There was also Reverend Popoff, the minister with miraculous telepathic “gifts” (provided by his wife transmitting information, gleaned off the prayer cards visitors filled out, into Popoff ’s “hearing aid”). Using that information, he mesmerized his flock and proceeded to “heal” his hapless victims and rake in the donations.

It got fascinating when we learned of the various fictitious psychics Randi created. They managed to fool the world despite Randi liberally sprinkling hints. When Randi wasn’t all hell and brimstone on frauds, he found time to help Alice Cooper create some hell and brimstone on the stage.

Then came the plot twists, for those of us who haven’t kept up with Randi’s amazing life. There was the surprise of Randi coming out in 2010 and publicly revealing his 25-year partnership with Jose Alvarez, a fascinating survivor and amazing fellow in his own right.

Then, while still absorbing all that, we’re hit with an even more startling revelation, unfolding in real time, heightened by the dead seriousness of jail time and worse.

After the film was finished, we were treated to a Q&A with Tyler Measom and Justin Weinstein, the co-directors. They surprised us by announcing a couple visitors, Randi and Alvarez in the flesh.

Watching Randi walk down the aisle, I couldn’t help but think that he looks like Charles Darwin in his later years. That’s fitting, though Harry Houdini would probably deserve it more, considering he’s the granddaddy of debunkers of spiritualists and con artists, as Randi acknowledges.

Taking questions, Randi responded to one with something I’d already jotted down as the single best line in the documentary, “People need to believe.” Later, I had a chance to speak with him and asked: “OK, people need to believe – what can we do with that? Where do we go from there?”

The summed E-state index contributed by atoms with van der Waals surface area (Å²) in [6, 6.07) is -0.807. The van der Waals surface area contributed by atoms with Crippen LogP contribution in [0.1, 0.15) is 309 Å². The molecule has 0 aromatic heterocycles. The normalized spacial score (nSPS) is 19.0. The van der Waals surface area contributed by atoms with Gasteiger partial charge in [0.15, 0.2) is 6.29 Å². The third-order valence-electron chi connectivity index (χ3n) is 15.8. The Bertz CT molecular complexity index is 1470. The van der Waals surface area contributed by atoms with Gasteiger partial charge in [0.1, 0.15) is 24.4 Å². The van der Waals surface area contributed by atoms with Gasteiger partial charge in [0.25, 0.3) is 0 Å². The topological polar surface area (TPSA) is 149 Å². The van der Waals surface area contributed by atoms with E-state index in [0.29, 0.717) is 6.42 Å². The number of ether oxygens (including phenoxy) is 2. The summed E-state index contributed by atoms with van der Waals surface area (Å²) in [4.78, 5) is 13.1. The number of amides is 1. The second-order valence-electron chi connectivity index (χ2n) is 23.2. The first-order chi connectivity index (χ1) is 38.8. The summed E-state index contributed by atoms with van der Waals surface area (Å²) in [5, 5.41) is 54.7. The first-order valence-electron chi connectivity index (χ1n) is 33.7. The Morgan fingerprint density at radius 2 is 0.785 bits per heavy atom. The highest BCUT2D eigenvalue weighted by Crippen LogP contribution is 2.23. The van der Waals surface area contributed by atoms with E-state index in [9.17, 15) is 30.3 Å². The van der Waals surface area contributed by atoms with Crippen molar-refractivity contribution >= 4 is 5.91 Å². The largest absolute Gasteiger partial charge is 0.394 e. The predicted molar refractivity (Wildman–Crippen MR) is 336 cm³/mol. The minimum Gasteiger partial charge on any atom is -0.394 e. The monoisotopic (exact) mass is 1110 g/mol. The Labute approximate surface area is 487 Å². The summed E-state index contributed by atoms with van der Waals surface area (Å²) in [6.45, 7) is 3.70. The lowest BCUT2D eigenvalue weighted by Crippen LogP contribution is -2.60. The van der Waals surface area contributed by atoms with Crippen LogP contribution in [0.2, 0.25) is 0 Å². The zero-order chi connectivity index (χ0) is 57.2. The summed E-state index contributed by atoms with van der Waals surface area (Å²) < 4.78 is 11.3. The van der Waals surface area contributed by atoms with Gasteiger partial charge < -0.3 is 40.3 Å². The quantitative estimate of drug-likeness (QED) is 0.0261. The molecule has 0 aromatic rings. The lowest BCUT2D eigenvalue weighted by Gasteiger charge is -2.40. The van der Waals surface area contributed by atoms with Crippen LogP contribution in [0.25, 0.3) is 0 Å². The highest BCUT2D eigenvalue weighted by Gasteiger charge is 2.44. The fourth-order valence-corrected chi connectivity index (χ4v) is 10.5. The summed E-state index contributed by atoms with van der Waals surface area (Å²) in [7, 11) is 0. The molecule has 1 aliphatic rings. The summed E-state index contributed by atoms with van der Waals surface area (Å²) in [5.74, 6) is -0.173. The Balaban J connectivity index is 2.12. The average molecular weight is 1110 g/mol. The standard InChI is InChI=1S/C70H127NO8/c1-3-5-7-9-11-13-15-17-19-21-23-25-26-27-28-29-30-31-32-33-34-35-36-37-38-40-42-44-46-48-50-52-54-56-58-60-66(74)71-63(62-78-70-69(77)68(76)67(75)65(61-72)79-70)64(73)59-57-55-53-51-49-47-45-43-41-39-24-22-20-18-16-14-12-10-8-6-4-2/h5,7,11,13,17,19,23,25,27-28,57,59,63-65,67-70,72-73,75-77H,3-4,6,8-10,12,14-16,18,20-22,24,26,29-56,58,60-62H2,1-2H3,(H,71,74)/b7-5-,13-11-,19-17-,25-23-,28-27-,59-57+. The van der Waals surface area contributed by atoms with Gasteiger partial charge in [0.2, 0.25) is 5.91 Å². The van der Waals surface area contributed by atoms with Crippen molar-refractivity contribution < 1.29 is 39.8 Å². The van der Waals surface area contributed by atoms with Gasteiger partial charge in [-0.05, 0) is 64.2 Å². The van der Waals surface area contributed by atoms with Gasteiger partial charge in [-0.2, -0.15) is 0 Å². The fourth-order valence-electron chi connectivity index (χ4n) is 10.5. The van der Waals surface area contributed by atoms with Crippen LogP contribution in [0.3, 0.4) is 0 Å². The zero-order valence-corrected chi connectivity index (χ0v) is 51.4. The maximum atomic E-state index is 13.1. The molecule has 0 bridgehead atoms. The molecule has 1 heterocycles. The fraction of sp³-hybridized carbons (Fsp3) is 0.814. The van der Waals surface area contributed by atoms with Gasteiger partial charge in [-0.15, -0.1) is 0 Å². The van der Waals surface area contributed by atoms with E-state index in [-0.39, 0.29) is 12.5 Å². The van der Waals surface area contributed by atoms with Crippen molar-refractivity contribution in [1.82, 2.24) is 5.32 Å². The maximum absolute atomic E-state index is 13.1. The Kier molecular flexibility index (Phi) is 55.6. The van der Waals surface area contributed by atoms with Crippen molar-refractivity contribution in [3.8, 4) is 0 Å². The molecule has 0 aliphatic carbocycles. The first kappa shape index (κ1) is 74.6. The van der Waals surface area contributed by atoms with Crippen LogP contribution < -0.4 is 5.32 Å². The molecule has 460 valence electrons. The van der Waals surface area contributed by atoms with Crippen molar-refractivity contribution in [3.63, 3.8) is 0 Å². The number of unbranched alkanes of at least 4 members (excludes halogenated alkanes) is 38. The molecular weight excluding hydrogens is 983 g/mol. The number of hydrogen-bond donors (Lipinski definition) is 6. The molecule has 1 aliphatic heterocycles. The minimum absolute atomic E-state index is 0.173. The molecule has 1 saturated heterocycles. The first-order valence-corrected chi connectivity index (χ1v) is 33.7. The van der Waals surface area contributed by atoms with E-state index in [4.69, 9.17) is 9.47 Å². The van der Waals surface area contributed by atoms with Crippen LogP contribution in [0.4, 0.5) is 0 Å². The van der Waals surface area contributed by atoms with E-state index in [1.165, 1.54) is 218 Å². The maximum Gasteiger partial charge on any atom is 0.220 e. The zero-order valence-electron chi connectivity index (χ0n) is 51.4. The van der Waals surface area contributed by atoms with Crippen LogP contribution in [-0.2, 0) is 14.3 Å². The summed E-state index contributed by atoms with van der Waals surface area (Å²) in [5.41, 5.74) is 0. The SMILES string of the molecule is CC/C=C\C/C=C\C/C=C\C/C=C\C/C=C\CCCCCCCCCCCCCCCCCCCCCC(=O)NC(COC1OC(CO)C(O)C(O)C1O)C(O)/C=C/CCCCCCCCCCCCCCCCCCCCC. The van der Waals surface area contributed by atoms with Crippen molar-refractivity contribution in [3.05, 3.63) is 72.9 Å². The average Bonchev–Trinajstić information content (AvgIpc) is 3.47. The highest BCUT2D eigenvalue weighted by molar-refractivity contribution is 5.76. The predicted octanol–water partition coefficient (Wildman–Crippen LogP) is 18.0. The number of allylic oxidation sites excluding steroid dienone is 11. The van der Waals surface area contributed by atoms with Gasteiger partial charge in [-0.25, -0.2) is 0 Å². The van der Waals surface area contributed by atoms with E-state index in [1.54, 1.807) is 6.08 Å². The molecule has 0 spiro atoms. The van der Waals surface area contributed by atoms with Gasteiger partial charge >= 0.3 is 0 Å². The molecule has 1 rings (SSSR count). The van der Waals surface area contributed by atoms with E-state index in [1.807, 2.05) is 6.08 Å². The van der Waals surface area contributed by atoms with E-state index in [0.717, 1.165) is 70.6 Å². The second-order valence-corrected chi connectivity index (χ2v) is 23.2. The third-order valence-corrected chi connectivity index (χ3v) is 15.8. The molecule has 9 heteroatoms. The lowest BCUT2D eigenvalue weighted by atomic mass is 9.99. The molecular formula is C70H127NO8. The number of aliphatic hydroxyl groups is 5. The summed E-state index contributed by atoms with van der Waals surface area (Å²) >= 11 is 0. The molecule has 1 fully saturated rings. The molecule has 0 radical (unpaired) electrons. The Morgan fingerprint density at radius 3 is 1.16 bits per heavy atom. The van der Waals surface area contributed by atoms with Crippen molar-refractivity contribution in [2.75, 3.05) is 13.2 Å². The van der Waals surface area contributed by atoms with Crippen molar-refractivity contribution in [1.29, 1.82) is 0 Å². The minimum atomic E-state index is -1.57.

He looked at me with those deep intense eyes, shrugged and shook his head for a beat, then perked up: “Teach the young ones,” and invited me to check out the James Randi Educational Foundation.

After watching the documentary, I came to appreciate that Randi had given me more than skills to deal with con artists. He’d helped me learn that I was my own toughest challenge – falling in love with my own notions and refusing to acknowledge my blind spots, being afraid to be proven wrong. Fabricating bubbles of contrived reality in order to justify rejecting contrary evidence, no matter how valid.

Such failings are our worst enemies.

And what of our allies? There’s the passion to keep learning about this incredible world I inhabit for a short moment. Appreciating that no matter how much I think I may already know, there’s more to learn. Besides, I could be wrong and need to remain willing to honestly listen to and digest new information – then base my belief on the strength of the evidence presented – not on my tender ego or desires. If I’m wrong it’s a learning opportunity and not an excuse to lash out against the bearer of better information.

In closing, what I thought would be an entertaining, informative movie about one of the most interesting characters of my time turned into a journey of discovery and reflection for me. “An Honest Liar” gets my thumbs-up recommendation, with or without an accompanying glass of fine wine.

Living near Durango, Colo., Peter Miesler maintains a blog dedicated to sharing scientific information and challenging climate-science contrarians at http://whatsupwiththatwatts.blogspot.com.